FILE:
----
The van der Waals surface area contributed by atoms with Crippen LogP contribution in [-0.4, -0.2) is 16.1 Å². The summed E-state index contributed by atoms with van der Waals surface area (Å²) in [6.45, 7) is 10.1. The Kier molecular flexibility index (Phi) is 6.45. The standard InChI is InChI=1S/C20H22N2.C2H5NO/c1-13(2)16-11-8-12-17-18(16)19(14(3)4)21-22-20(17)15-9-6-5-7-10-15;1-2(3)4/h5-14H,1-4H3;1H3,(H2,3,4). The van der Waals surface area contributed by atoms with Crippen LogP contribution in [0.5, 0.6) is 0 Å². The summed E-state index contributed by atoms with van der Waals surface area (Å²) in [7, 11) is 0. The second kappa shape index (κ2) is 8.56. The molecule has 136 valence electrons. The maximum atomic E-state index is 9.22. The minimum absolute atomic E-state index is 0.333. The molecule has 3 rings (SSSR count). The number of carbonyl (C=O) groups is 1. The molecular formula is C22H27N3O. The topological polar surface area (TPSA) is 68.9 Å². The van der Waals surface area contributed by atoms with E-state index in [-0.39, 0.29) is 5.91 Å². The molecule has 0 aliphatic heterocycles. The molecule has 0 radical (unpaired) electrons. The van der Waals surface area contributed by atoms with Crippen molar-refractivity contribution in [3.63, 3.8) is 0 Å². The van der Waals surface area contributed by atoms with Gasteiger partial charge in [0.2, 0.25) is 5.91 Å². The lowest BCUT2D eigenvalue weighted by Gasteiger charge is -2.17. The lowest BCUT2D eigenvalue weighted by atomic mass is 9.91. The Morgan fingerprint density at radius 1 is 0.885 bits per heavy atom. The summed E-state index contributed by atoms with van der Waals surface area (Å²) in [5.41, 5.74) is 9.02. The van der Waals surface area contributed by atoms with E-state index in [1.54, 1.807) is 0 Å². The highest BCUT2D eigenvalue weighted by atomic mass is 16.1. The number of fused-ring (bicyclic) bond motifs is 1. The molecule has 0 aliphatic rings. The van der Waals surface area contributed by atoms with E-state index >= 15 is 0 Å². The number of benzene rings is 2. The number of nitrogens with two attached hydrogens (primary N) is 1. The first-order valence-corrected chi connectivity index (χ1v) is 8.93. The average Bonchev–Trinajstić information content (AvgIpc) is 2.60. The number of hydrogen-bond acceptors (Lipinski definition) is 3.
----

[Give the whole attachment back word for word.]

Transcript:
The van der Waals surface area contributed by atoms with Crippen LogP contribution in [-0.4, -0.2) is 16.1 Å². The summed E-state index contributed by atoms with van der Waals surface area (Å²) in [6.45, 7) is 10.1. The Kier molecular flexibility index (Phi) is 6.45. The standard InChI is InChI=1S/C20H22N2.C2H5NO/c1-13(2)16-11-8-12-17-18(16)19(14(3)4)21-22-20(17)15-9-6-5-7-10-15;1-2(3)4/h5-14H,1-4H3;1H3,(H2,3,4). The van der Waals surface area contributed by atoms with Crippen LogP contribution in [0.5, 0.6) is 0 Å². The summed E-state index contributed by atoms with van der Waals surface area (Å²) in [7, 11) is 0. The second kappa shape index (κ2) is 8.56. The molecule has 136 valence electrons. The maximum atomic E-state index is 9.22. The minimum absolute atomic E-state index is 0.333. The molecule has 3 rings (SSSR count). The number of carbonyl (C=O) groups is 1. The molecular formula is C22H27N3O. The topological polar surface area (TPSA) is 68.9 Å². The van der Waals surface area contributed by atoms with E-state index in [-0.39, 0.29) is 5.91 Å². The molecule has 0 aliphatic heterocycles. The molecule has 0 radical (unpaired) electrons. The van der Waals surface area contributed by atoms with Crippen molar-refractivity contribution in [3.63, 3.8) is 0 Å². The van der Waals surface area contributed by atoms with Gasteiger partial charge in [0.2, 0.25) is 5.91 Å². The lowest BCUT2D eigenvalue weighted by Gasteiger charge is -2.17. The lowest BCUT2D eigenvalue weighted by atomic mass is 9.91. The Morgan fingerprint density at radius 1 is 0.885 bits per heavy atom. The summed E-state index contributed by atoms with van der Waals surface area (Å²) in [5.41, 5.74) is 9.02. The van der Waals surface area contributed by atoms with E-state index in [1.54, 1.807) is 0 Å². The highest BCUT2D eigenvalue weighted by atomic mass is 16.1. The number of fused-ring (bicyclic) bond motifs is 1. The molecule has 0 aliphatic rings. The van der Waals surface area contributed by atoms with E-state index >= 15 is 0 Å². The number of benzene rings is 2. The number of nitrogens with two attached hydrogens (primary N) is 1. The first-order valence-corrected chi connectivity index (χ1v) is 8.93. The average Bonchev–Trinajstić information content (AvgIpc) is 2.60. The number of hydrogen-bond acceptors (Lipinski definition) is 3.